Utah green hydrogen storage hub developers get DEO loan inviteMay 14, 2021
The facility is intended for construction next to a current coal power plant location.
A green hydrogen storage hub project in Utah has the potential to receive nearly $600 million in US government loans through the Department of Energy (DOE) in order to support its development.
The project is meant to use renewable energy to produce H2 using electrolysers and massive salt caverns.
The Advanced Clean Energy Storage Project would use over 1,000 MW of H2 electrolyzers with huge salt caverns, each of which could provide over 150 GWh of dispatchable energy capacity. This means that it would provide over 150 GWh in the green hydrogen storage hub.
The co-development partners for the project are Mitsubishi Power Americas, a Mitsubishi Heavy Industries (Tokyo Stock Exchange symbol MHVYF) subsidiary, and Magnum Development. Earlier this week, they announced that the project had received an invitation to apply for $595 million in loans from the DOE’s Loans Program Office. That office recently “reopened for business” as President Joe Biden took office and as Jigar Shah, clean energy entrepreneur, took its lead. The office has over $40 billion in loans and loan guarantees available.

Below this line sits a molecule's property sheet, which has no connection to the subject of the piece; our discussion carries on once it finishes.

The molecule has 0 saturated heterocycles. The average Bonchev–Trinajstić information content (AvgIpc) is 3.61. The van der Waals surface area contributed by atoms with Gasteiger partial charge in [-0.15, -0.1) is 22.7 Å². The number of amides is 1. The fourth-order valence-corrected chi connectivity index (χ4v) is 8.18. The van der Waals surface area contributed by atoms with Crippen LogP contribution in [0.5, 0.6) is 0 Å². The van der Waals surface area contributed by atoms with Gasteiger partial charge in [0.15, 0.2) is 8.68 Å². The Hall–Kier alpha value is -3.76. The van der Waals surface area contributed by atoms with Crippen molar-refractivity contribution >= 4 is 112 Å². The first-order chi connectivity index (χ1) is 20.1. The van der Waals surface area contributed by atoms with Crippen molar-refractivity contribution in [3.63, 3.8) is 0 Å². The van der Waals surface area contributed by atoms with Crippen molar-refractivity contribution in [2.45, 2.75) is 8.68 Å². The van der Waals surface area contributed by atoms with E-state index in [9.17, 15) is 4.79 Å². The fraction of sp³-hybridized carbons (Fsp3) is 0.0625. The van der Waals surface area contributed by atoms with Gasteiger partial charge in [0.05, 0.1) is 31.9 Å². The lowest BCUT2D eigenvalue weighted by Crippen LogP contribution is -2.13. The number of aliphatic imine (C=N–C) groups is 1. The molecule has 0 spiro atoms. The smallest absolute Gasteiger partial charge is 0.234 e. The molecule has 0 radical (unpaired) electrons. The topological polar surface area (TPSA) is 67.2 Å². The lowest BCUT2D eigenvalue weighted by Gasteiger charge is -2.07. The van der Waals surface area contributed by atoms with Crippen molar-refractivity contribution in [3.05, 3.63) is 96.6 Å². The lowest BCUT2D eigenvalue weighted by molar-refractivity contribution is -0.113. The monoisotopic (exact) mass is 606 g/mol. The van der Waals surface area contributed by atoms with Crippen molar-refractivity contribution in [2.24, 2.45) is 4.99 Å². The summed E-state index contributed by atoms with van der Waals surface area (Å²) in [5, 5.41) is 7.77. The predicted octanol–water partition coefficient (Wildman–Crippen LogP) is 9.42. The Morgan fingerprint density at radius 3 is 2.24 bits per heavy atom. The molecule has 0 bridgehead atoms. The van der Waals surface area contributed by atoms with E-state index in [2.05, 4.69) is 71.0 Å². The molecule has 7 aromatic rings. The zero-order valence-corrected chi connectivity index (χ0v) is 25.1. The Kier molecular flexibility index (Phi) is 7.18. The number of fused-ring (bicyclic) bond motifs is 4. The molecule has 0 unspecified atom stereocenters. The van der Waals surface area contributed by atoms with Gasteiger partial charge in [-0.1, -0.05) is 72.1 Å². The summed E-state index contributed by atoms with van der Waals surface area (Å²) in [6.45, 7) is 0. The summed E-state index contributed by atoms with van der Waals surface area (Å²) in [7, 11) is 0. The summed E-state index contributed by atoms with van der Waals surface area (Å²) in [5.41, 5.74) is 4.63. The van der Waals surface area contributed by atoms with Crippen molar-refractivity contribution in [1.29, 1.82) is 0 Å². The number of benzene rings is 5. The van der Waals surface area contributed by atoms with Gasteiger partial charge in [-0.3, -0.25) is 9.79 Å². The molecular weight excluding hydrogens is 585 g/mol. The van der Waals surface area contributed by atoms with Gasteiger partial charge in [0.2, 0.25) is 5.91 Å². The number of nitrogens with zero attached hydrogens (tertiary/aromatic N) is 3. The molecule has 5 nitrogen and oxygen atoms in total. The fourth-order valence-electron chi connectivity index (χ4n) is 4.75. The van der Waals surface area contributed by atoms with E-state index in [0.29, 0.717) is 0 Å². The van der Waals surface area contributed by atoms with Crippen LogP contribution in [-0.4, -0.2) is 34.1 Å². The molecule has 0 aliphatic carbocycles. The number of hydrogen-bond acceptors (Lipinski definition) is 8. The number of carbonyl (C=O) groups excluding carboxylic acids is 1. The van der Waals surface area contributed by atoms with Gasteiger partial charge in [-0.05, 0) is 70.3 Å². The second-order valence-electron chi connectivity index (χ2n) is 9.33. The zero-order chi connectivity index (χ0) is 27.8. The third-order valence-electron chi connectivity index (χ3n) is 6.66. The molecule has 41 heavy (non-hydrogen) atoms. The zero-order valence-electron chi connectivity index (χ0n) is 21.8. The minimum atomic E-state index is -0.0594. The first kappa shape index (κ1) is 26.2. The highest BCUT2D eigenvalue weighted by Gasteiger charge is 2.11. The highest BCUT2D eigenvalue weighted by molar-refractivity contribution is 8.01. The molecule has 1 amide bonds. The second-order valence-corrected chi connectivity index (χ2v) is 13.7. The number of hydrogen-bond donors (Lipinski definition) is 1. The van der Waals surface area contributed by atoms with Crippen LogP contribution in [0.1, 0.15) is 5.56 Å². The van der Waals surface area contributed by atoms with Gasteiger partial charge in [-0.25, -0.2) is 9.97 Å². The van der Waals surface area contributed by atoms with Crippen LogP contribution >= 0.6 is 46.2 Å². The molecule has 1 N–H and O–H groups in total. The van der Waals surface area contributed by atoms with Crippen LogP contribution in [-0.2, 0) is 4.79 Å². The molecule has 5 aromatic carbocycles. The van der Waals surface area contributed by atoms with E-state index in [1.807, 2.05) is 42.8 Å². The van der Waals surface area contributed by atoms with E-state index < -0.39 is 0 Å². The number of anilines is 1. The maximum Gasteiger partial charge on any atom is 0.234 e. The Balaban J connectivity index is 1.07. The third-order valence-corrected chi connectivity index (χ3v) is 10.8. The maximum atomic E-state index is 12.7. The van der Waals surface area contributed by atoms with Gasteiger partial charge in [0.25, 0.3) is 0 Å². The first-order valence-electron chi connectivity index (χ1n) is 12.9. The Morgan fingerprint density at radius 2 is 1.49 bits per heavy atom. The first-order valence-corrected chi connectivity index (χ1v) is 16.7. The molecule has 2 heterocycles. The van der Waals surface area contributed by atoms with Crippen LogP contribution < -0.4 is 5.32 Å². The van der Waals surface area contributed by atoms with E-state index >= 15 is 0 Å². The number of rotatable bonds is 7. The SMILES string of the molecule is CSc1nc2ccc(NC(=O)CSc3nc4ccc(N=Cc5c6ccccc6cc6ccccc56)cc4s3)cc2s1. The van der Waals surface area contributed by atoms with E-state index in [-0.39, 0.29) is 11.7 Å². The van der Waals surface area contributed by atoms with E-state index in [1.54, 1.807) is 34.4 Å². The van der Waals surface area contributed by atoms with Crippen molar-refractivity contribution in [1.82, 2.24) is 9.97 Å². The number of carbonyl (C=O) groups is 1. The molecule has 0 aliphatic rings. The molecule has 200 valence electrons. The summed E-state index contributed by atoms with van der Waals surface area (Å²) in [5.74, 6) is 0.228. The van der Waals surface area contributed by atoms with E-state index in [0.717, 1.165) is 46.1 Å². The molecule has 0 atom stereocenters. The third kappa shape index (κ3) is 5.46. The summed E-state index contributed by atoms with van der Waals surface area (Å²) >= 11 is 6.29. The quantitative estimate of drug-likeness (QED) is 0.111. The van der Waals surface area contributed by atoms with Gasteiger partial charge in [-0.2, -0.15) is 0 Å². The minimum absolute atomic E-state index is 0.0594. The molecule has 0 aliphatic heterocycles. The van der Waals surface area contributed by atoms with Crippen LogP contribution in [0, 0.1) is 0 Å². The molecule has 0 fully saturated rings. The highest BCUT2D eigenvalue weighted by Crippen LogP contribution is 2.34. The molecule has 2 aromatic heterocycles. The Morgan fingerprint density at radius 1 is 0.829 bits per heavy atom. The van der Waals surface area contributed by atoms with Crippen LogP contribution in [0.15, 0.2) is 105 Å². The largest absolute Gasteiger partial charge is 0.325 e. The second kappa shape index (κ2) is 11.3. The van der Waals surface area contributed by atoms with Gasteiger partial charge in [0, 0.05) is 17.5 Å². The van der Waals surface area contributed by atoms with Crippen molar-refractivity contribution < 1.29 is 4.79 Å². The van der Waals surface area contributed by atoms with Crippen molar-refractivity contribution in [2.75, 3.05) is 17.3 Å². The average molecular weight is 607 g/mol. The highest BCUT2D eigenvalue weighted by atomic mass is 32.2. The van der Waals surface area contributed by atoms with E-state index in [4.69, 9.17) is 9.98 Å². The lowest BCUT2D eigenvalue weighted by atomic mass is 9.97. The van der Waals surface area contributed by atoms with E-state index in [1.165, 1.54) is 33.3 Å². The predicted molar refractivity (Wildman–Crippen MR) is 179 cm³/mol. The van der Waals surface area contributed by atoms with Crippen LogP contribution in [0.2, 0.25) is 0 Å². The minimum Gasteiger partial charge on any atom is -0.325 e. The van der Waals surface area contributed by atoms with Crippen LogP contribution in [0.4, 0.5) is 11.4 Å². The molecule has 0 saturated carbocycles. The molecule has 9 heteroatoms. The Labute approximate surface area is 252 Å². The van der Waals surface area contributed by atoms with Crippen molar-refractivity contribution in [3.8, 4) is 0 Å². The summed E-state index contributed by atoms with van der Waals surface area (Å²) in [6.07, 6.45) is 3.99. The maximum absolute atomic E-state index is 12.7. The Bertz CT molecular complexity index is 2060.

The green hydrogen storage hub would be able to use that money to accelerate its development.
The purpose of the Loans Program Office is precisely that. To accelerate innovative energy infrastructure technology’s commercial deployment at a large scale. Supporting this technology’s deployment is meant to further the benefits of greenhouse gas and air pollution reduction.
The office has already provided about $30 billion in debt finance over the last decade to providers such as Tesla, which have become successful and have repaid the loan. That said, hydrogen news headlines tend to focus on examples of failures to repay. In particular, Solyndra made many headlines. That cylindrical PV modules maker for commercial buildings received about $500 million from the office and was unsuccessful in its loan repayment.
The Utah green hydrogen storage hub project is planned for extracting excess power generated by solar, wind, geothermal, and hydroelectric power, and use that electricity for an electrolyzer that would generate H2 to be stored in the salt caverns. The hydrogen storage will hold the H2 until it is ready to be used for power, industrial, and transport applications.